A note found at the couple's house said the woman would be killed if police were involved.
COPENHAGEN, Denmark — Norway's police said Wednesday the missing wife of one of Norway's richest men has been abducted, and that her suspected kidnappers have demanded a ransom.
Chief investigator Tommy Broeske said 68-year-old Anne-Elisabeth Falkevik Hagen has been missing since Oct. 31. Her husband Tom Hagen — a media-shy real estate investor and owner of power facilities — is number 172 on a list of the country's 400 most wealthy people published by Norway's financial magazine Kapital. His fortune in 2018 amounted to nearly 1.7 billion kroner ($2 billion), according to Norwegian news agency NTB.
Police said a note found in the couple's house, east of Oslo where they lived "a rather anonymous lifestyle," according to Norwegian broadcaster NRK, described what would happen to her if the demanded ransom wasn't paid in the cryptocurrency Monero.
Police did not give a figure for the ransom amount, but Norway's VG newspaper reported it was 9 million euros ($10.3 million).
The newspaper reported that the note said Falkevik Hagen would be killed if police were involved. Broeske declined to comment other than saying "the threats (in the note) were of a very serious character."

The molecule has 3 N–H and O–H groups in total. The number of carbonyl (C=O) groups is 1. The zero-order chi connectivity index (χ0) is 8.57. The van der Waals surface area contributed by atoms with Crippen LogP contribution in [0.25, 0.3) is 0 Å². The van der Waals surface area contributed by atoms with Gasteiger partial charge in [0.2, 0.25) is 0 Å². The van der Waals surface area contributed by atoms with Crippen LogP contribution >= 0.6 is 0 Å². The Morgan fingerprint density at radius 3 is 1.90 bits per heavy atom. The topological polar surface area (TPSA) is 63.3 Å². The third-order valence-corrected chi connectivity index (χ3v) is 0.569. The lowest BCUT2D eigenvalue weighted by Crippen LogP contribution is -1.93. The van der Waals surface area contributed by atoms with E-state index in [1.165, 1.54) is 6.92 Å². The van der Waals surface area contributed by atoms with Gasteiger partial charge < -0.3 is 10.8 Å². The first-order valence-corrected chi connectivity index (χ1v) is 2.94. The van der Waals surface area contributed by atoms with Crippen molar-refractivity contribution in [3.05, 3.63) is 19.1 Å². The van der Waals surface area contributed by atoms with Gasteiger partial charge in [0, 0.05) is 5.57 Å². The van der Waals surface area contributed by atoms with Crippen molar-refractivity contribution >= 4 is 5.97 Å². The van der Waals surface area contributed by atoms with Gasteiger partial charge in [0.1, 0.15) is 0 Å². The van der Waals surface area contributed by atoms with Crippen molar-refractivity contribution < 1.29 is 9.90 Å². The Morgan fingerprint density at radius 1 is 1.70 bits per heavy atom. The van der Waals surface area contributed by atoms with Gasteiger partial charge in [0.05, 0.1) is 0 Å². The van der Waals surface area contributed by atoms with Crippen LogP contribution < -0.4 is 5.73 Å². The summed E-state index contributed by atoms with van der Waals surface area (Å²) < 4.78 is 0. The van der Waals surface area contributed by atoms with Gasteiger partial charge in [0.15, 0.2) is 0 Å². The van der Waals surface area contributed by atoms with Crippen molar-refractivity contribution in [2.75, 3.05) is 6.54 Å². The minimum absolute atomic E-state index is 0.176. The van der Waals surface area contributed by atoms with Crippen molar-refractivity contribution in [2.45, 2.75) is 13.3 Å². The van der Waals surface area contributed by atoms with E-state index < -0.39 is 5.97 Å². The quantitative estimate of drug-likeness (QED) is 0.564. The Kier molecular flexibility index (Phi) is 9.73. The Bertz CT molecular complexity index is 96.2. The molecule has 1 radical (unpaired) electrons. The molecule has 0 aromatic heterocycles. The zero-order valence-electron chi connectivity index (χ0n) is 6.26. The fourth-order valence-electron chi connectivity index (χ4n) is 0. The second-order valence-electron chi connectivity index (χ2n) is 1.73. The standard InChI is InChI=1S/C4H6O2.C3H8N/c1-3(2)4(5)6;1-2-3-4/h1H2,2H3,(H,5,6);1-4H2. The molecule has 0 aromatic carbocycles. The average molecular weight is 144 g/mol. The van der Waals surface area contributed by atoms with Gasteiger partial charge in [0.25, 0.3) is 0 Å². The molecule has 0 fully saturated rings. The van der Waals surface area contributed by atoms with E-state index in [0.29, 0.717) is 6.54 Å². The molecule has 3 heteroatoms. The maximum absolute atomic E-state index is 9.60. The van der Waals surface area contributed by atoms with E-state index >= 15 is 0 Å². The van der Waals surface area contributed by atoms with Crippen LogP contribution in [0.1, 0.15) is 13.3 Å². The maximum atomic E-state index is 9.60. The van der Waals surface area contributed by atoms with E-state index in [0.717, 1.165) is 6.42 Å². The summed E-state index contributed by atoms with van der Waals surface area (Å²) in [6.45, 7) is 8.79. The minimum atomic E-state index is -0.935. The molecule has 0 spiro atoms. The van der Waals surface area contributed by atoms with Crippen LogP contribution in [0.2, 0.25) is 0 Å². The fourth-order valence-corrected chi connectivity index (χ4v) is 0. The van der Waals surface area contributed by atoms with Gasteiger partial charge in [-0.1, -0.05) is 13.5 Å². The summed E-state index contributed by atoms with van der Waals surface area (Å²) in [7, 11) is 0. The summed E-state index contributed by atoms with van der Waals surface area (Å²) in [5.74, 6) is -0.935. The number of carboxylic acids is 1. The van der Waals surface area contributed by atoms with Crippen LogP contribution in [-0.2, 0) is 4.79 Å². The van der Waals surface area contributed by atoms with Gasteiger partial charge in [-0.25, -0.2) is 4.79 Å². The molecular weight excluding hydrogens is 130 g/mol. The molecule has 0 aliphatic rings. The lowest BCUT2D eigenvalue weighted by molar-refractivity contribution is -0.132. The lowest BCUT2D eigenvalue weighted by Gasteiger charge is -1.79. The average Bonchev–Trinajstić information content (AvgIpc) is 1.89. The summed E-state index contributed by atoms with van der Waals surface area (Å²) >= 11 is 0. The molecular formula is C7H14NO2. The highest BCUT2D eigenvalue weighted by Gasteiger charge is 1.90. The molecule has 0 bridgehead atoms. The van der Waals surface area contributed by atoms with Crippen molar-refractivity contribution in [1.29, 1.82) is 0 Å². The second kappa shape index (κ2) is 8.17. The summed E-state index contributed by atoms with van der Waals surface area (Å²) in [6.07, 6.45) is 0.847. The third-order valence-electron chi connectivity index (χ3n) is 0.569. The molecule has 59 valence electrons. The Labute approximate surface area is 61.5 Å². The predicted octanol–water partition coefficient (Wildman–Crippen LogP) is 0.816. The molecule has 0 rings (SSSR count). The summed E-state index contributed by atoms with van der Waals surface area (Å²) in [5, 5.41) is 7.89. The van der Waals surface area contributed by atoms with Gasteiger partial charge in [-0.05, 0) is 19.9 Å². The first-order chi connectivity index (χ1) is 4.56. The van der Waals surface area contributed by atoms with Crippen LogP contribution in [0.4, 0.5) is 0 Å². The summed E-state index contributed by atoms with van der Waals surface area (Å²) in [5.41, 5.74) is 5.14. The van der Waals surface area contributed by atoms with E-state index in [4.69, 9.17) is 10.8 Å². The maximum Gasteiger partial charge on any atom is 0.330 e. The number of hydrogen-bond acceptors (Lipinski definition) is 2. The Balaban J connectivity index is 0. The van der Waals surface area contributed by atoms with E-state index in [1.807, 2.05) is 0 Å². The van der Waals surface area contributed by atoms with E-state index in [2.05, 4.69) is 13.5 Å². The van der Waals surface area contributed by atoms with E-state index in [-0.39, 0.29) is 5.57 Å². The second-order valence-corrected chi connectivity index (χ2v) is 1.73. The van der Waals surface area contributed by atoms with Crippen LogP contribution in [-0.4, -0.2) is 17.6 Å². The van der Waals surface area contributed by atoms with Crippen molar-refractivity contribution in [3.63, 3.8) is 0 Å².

"The reason for us to go public with this case now is that despite a broad and extensive investigation, we need more information," Broeske told a news conference.
He said police had no suspects so far. Police have been "on the case for several weeks. That is all I'd say," he added. Police had no indication whether Falkevik Hagen was dead or alive.
Broeske said "those behind have chosen to communicate digitally and we have had no other type of contact." Police had urged the family not to pay any ransom.
Svein Holden, Hagen's lawyer, told reporters the abduction was "a cruel and an inhuman act." ''It is demanding and exhausting to be in such a situation over a long period of time," he said.
Police believe she disappeared from the couple's home, some 31 miles from the Swedish border. Broeske said they were working with Europol and Interpol on the case.
Justice Minister Tor Mikkel Wara told NTB that he was informed about her disappearance "right after it happened."